Tom Brady (and Gronk) went to Tampa …

Saying it was time for “a great opportunity, a great change and a great challenge,” Brady left the New England Patriots and signed with the Tampa Bay Buccaneers. He followed in the footsteps of many Hall of Fame quarterbacks who decided (or were told to) finish their careers elsewhere, including Johnny Unitas, Joe Namath, Joe Montana and Brett Favre.

About a month later, Brady recruited tight end Rob Gronkowski to come out of retirement and join him via a trade from the Patriots. After 12 consecutive postseason misses, the Buccaneers pushed themselves into the serious 2020 playoff conversation — and beyond. ESPN’s Football Power Index gives them a 3.8% chance to win the Super Bowl, the seventh-best odds in the NFL.



Ryan Clark proclaims no matter how good or bad Tom Brady does with the Bucs, people will overlook it due to his legendary career in New England.

… and Cam Newton went to New England

For months after Brady’s departure, it appeared that Patriots coach Bill Belichick would replace him with a combination of Jarrett Stidham, a 2019 fourth-round draft choice, and veteran backup Brian Hoyer. All the while, Newton remained on the free-agent market, seemingly a unique victim of an NFL rule that prevented teams from conducting their own physicals on new players during the pandemic. Eventually, Belichick couldn’t ignore his value.

Even if Newton’s surgically-repaired foot is not fully healed, the Patriots’ modest investment — a full guarantee of $550,000 on a one-year contract, with incentives that could bring it as a high as $7.5 million — was well worth it.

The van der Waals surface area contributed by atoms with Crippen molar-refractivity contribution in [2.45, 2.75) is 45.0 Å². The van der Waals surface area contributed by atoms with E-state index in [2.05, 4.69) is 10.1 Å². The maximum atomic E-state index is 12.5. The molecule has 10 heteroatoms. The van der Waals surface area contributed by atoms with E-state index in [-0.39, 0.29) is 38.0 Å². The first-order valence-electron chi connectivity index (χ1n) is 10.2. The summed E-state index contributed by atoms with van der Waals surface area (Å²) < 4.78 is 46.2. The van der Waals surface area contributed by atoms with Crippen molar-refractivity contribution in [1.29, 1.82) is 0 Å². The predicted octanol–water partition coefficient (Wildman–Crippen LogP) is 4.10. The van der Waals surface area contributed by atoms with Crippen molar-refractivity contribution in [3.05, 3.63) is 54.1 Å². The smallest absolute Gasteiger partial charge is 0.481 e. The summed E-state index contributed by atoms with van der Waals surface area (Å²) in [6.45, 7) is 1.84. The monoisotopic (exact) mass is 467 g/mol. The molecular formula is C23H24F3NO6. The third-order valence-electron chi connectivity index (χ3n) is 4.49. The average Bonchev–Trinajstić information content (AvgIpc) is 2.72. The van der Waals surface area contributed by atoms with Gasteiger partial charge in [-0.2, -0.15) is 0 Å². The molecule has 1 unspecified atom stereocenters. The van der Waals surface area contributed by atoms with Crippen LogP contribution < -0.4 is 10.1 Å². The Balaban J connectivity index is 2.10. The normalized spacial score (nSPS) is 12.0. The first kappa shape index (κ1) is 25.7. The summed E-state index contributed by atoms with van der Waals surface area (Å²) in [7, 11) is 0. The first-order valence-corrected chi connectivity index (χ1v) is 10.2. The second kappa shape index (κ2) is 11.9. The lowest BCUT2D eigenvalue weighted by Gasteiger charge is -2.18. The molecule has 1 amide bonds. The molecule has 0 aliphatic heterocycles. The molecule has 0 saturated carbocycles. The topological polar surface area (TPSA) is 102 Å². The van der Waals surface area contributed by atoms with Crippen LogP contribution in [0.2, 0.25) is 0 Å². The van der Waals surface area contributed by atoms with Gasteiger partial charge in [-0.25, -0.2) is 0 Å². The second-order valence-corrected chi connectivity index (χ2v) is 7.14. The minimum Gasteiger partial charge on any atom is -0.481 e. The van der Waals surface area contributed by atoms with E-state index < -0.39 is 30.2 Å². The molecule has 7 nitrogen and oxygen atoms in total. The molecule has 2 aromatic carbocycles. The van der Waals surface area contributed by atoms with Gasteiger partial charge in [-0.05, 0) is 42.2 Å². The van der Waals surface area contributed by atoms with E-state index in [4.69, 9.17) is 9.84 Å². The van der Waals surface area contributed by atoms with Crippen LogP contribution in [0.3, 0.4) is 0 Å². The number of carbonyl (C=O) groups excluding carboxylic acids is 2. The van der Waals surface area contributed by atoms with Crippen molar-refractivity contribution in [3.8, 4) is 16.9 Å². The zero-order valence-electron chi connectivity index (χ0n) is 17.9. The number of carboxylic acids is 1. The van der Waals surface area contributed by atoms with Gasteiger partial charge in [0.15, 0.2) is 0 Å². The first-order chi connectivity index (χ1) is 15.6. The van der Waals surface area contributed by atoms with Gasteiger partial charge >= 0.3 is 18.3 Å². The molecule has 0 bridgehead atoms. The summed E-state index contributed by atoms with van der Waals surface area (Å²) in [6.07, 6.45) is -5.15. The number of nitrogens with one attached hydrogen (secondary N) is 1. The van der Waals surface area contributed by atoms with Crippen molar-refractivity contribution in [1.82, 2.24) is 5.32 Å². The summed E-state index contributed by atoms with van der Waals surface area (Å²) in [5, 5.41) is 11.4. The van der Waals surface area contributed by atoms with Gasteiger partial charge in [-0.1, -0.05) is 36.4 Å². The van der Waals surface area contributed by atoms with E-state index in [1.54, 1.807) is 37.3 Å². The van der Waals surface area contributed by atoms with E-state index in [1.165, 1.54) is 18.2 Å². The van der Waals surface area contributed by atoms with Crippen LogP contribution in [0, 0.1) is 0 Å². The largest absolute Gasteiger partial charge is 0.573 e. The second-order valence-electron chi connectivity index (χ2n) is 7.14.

The Buffalo Bills looked to capitalize on Brady’s departure

Brady’s departure opened up the AFC East race for the first time in two decades. (Let’s not count 2008, when the Patriots finished second in the division after Brady tore his ACL in Week 1.)

First up is the Bills, who clinched wild-card berths in two of the past three seasons and have a 39.3% chance to win the division in 2020, according to FPI. General manager Brandon Beane made the kind of move a team pursues when it believes it is close, trading his 2020 first-round draft pick as part of a package to acquire receiver Stefon Diggs. If quarterback Josh Allen can take the next step, the Bills are in position to usurp the AFC East from the Patriots.

Patrick Mahomes got a $503 million contract …

The Kansas City Chiefs pulled off a massive accomplishment, getting their 24-year-old MVP quarterback signed to a 10-year contract two years before he was eligible for free agency. The max value of $503 million is eye-catching, but the most important takeaway is that the Chiefs avoided the current trend toward three- and four-year contracts for quarterbacks.